Part nine - 2000 onwards
With the shift towards the DSLR camera from the SLR film camera, the ability of the photograph to digitally reproduce itself assumes a new dimension. Photography becomes a continuum in the practice of performance and video art and covers a range of subjects that include gender and ecology.
Part eight - 1980 to 2000
During these decades photography actively intersects with the domains of art.
The photograph also becomes a medium to disseminate mass culture through advertising and entertainment. At the same time a generation of reputed photojournalists emerge, who document events in India’s volatile space.
Part seven - 1960 to 1980
During the 1960's photographers in India were confronted with unexpected changes. The more settled aspects of nation-building – large dams and state run factories, and the Green Revolution, were offset by wars, the ravages of food shortages, and the nation's effort to lift itself out of poverty.
Part six - 1940 to 1960
The 1940's mark India's tumultuous crossover from colonial rule to Independence. Images were commissioned to document the nation's leaders, the newly formed industries, public works projects and cultural activities. Cinema photography in the hands of specialist studios brought in the era of romance.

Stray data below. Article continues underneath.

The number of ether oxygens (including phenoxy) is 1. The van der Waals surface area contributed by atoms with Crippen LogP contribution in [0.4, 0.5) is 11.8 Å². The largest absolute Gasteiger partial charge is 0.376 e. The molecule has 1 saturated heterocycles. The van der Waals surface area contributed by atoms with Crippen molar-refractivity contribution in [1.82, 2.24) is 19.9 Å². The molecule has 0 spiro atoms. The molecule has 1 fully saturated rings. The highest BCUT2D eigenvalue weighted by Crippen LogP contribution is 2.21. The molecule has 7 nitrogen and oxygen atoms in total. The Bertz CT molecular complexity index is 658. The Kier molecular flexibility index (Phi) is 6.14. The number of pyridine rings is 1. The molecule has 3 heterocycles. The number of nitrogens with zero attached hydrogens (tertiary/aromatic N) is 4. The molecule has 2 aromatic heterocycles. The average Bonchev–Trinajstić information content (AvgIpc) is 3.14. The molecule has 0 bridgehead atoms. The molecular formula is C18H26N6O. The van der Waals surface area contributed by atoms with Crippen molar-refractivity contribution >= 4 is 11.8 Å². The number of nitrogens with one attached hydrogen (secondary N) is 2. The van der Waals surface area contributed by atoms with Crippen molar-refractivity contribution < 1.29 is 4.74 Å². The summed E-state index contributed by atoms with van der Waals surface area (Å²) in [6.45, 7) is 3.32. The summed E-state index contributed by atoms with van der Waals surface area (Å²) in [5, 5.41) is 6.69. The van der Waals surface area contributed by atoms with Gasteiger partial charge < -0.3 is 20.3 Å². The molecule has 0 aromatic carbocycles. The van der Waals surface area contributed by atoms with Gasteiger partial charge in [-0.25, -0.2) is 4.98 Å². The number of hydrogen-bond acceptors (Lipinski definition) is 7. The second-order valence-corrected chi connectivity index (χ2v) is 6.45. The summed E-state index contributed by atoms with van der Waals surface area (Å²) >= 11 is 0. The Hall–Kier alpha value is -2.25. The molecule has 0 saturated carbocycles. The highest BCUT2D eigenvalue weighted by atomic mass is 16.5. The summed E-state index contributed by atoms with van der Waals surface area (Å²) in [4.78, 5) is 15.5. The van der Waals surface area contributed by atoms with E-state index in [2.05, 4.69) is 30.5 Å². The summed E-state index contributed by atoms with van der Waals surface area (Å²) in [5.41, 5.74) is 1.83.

Part five - 1920 to 1940
1920 onwards photography in India acquired a catalytic role of representing and disseminating images of the nationalistic struggle. Newspapers like Young India, Navjivan, the Bombay Chronicle and the Hindustan Times were disseminators of the photographic image.
Part four - 1900 to 1920
These two decades saw the rise of amateur and self-taught photographers. Women were seen in the forefront of this development. The beginning of the twentieth century marked the nascent phase of photojournalism in India; professional photographers were commissioned to cover all major events.
Part three - 1880 to 1900
Photography of archaeological sites, topography and commercial views, reportage and documentary photography, portraiture and ethnology were expanding the use of the medium. Photography studios acquired a variety of props, furniture and backdrops to provide social context to the sitter.
Part two - 1860 to 1880
The introduction of formal education in photography encouraged amateur enthusiasts to shape their talent professionally. The Archaeological Survey of India adopted photography to achieve accuracy in the documentation process. The trend of appointing court photographers grew among the royal families.